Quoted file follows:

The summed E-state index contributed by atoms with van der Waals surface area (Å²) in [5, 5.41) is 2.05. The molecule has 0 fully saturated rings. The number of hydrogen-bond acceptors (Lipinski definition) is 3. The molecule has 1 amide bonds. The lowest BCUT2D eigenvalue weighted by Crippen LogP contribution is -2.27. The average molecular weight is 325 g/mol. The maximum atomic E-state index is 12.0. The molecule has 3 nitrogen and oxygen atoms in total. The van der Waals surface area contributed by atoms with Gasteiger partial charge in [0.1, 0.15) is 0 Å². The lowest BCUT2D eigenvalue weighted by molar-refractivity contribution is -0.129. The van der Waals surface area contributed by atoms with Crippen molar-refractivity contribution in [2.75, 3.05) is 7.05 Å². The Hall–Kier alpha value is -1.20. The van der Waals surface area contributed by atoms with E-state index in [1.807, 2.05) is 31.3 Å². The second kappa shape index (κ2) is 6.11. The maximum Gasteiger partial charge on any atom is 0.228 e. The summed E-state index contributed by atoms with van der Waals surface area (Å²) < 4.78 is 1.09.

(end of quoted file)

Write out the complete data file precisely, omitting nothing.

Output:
The summed E-state index contributed by atoms with van der Waals surface area (Å²) in [5, 5.41) is 2.05. The molecule has 0 fully saturated rings. The number of hydrogen-bond acceptors (Lipinski definition) is 3. The molecule has 1 amide bonds. The lowest BCUT2D eigenvalue weighted by Crippen LogP contribution is -2.27. The average molecular weight is 325 g/mol. The maximum atomic E-state index is 12.0. The molecule has 3 nitrogen and oxygen atoms in total. The van der Waals surface area contributed by atoms with Gasteiger partial charge in [0.1, 0.15) is 0 Å². The lowest BCUT2D eigenvalue weighted by molar-refractivity contribution is -0.129. The van der Waals surface area contributed by atoms with Crippen molar-refractivity contribution in [2.75, 3.05) is 7.05 Å². The Hall–Kier alpha value is -1.20. The van der Waals surface area contributed by atoms with E-state index in [1.807, 2.05) is 31.3 Å². The second kappa shape index (κ2) is 6.11. The maximum Gasteiger partial charge on any atom is 0.228 e. The summed E-state index contributed by atoms with van der Waals surface area (Å²) < 4.78 is 1.09.